Jerash, one of the largest and best-preserved Roman cities in the Middle East, lies in a broad valley among the biblical mountains of Gilead, about 50 kilometres north of the Jordanian capital, Amman.
People from the predominantly pagan Decapolis followed Jesus during his ministry in Galilee (Matthew 4:23-25). Although Jesus visited the region (Mark 7:31), there is no evidence that he entered Gerasa.
The city became Christian in the Byzantine period, when its 25,000 inhabitants had more than 20 churches and bishops who took part in early Church councils. Ruins of most of the churches can still be seen.
Conquests by Persians and Muslims in the 7th century, followed by devastating earthquakes in the 8th century, caused the city to be abandoned. It was rediscovered only at the beginning of the 19th century, remarkably preserved after being buried in sand for centuries.
Triumphal arch stands outside city
Jerash is divided by the Wadi Jerash, with the ancient city on the west side of the valley and the modern city — dating from the first half of the 20th century — on the east.
Outside the ancient city’s South Gate stands a grand triumphal arch with three openings, built to mark a visit by the emperor Hadrian in AD 129-130.
Adjacent to this is a hippodrome, constructed in the 2nd century for horse and chariot races, with a seating capacity of 15,000.
This 245-metre by 52-metre arena is now the venue for the twice-daily (except Tuesdays) Roman Army and Chariot Experience, in which authentically dressed actors perform as legionaries, gladiators and chariot drivers.
Inside the ancient city, the Temple of Zeus at the south end of the cardo overlooks a vast colonnaded Oval Plaza that served as Jerash’s forum. Nearby is the South Theatre, seating more than 3000 spectators and still in use.
The main street, the Cardo Maximus, extends for 800 metres in a northerly direction from the Oval Plaza.
Halfway along the Cardo, a monumental staircase leads to an esplanade with the remains of an open-air altar. Beyond are the tall Corinthian columns of the hilltop Temple of Artemis, which dominated the city. To the right is the North Theatre.
An abundance of churches
Jerash had more than 20 churches, all built between AD 368 and AD 611, with some even sharing walls. Their abundance may be due to a practice of the Byzantine Church — still the custom in some Eastern churches — to permit only one eucharistic service at each altar every day.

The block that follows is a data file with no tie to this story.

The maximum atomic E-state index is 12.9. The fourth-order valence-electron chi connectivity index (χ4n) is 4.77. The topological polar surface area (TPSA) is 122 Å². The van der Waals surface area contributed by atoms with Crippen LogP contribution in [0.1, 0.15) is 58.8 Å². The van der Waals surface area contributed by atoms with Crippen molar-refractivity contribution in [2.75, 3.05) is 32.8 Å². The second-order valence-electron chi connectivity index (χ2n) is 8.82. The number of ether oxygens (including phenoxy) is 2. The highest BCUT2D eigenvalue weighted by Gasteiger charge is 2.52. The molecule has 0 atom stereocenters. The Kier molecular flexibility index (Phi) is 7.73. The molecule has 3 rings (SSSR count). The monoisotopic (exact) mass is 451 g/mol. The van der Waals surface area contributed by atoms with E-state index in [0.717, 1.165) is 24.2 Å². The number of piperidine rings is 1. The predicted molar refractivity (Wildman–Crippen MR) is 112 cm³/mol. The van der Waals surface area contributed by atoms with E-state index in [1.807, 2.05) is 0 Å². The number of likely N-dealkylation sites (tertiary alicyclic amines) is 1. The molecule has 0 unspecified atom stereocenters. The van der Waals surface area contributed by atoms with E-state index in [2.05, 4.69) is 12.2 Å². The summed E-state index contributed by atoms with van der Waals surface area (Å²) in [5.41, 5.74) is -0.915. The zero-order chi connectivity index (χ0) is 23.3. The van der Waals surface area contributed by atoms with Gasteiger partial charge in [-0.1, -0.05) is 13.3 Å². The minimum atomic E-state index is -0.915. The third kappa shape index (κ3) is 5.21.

Most of the ruined churches are to the west of the Cardo Maximus, between two side streets, the South Decumanus and the North Decumanus. They include:
• The so-called Cathedral (though there is no evidence that it was the seat of the bishop). The oldest church in Jerash, it was built on the ruins of a Roman temple, on the southern side of the esplanade leading to the Temple of Artemis.
Its outdoor atrium contains a small pool, believed to have been filled with wine when the miracle at the wedding in Cana was celebrated.
Against an outer east wall is a shrine dedicated to the Virgin Mary, with an inscription mentioning Mary and the archangels Michael and Gabriel.
• The Church of St Theodore is to the west of the cathedral, and on a higher level.
An inscription that was over the main door reads: “The one passing by this place used to close his nose because of the bad smell; today he raises his right hand and draws the sign of the Holy Cross.” This is probably a reference to the sacrifices previously burnt on the nearby altar in front of the Temple of Artemis.
• The Church Complex, west of the Church of St Theodore, has three adjoining churches that share an atrium. All were built between AD 529 and AD 533.
The Church of St George, on the south side, was still in use in the 8th century, when its mosaics were destroyed by iconoclasts opposed to the representation of humans and animals.
The mosaic floor of the Church of St John the Baptist, in the middle, is also damaged, but images can be seen of the four seasons, plants and animals, and the Egyptian cities of Alexandria and Memphis.
The Church of Sts Cosmas and Damian, twin brothers who were doctors, is on the north side. Its mosaic floor, the most splendid in Jerash, has survived. Besides gazelles, rabbits, peacocks, sheep and other animals, the images include the churchwarden Theodore and his wife Georgia, praying with outspread arms.
• West of the Church Complex is the Church of St Genesius, built in AD 611 — just three years before the Persian invasion that was the beginning of the end for Jerash.
Tel.: 962 2 635-1272 (Visitors’ Centre)
Open: Apr-Oct 8am-6pm; Nov-Mar 8am-5pm. Last entry to site one hour before closing time.
Bourbon, Fabio, and Lavagno, Enrico: The Holy Land Archaeological Guide to Israel, Sinai and Jordan (White Star, 2009)
Caffulli, Giuseppe: “Jerash, Pompeii of the East”, Holy Land Review, spring 2010
Dyer, Charles H., and Hatteberg, Gregory A.: The New Christian Traveler’s Guide to the Holy Land (Moody, 2006)
Freeman-Grenville, G. S. P.: The Holy Land: A Pilgrim’s Guide to Israel, Jordan and the Sinai (Continuum Publishing, 1996)
Haddad, Fadi Shawkat: A Christian Pilgrimage Journey in Jordan (published by author, PO Box 135, Amman 11733, 2015)